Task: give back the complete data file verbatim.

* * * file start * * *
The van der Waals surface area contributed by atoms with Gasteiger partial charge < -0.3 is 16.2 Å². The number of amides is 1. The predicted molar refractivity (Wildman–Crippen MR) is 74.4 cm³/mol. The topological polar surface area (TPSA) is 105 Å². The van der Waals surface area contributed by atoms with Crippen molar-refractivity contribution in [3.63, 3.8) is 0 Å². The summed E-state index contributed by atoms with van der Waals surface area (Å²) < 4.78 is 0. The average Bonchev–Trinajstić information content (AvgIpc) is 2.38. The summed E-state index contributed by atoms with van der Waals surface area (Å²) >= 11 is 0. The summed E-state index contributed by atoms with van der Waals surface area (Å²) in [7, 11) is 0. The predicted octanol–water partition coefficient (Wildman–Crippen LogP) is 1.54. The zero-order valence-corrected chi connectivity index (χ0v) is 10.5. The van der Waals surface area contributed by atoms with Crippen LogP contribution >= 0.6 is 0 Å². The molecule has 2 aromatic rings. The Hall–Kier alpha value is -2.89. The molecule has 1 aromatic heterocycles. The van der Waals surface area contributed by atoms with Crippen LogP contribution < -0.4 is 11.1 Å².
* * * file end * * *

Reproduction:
The van der Waals surface area contributed by atoms with Gasteiger partial charge < -0.3 is 16.2 Å². The number of amides is 1. The predicted molar refractivity (Wildman–Crippen MR) is 74.4 cm³/mol. The topological polar surface area (TPSA) is 105 Å². The van der Waals surface area contributed by atoms with Crippen molar-refractivity contribution in [3.63, 3.8) is 0 Å². The summed E-state index contributed by atoms with van der Waals surface area (Å²) < 4.78 is 0. The average Bonchev–Trinajstić information content (AvgIpc) is 2.38. The summed E-state index contributed by atoms with van der Waals surface area (Å²) >= 11 is 0. The summed E-state index contributed by atoms with van der Waals surface area (Å²) in [7, 11) is 0. The predicted octanol–water partition coefficient (Wildman–Crippen LogP) is 1.54. The zero-order valence-corrected chi connectivity index (χ0v) is 10.5. The van der Waals surface area contributed by atoms with Crippen LogP contribution >= 0.6 is 0 Å². The molecule has 2 aromatic rings. The Hall–Kier alpha value is -2.89. The molecule has 1 aromatic heterocycles. The van der Waals surface area contributed by atoms with Crippen LogP contribution < -0.4 is 11.1 Å².